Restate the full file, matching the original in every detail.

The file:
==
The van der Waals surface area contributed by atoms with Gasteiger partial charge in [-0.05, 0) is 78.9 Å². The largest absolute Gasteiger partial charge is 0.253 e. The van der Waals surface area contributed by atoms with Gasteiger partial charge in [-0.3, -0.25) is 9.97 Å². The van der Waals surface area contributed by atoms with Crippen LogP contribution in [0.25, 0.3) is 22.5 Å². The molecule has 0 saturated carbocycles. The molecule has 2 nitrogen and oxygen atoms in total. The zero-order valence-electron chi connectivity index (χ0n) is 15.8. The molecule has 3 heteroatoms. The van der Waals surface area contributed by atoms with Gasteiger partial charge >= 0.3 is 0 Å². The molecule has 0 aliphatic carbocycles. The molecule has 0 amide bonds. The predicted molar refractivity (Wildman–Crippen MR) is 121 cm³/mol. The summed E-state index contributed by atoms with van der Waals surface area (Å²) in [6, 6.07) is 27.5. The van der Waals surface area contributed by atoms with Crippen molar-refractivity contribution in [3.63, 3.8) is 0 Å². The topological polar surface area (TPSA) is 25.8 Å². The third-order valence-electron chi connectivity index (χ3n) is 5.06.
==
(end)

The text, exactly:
The van der Waals surface area contributed by atoms with Gasteiger partial charge in [-0.05, 0) is 78.9 Å². The largest absolute Gasteiger partial charge is 0.253 e. The van der Waals surface area contributed by atoms with Gasteiger partial charge in [-0.3, -0.25) is 9.97 Å². The van der Waals surface area contributed by atoms with Crippen LogP contribution in [0.25, 0.3) is 22.5 Å². The molecule has 0 saturated carbocycles. The molecule has 2 nitrogen and oxygen atoms in total. The zero-order valence-electron chi connectivity index (χ0n) is 15.8. The molecule has 3 heteroatoms. The van der Waals surface area contributed by atoms with Gasteiger partial charge >= 0.3 is 0 Å². The molecule has 0 aliphatic carbocycles. The molecule has 0 amide bonds. The predicted molar refractivity (Wildman–Crippen MR) is 121 cm³/mol. The summed E-state index contributed by atoms with van der Waals surface area (Å²) in [6, 6.07) is 27.5. The van der Waals surface area contributed by atoms with Crippen molar-refractivity contribution in [3.63, 3.8) is 0 Å². The topological polar surface area (TPSA) is 25.8 Å². The third-order valence-electron chi connectivity index (χ3n) is 5.06.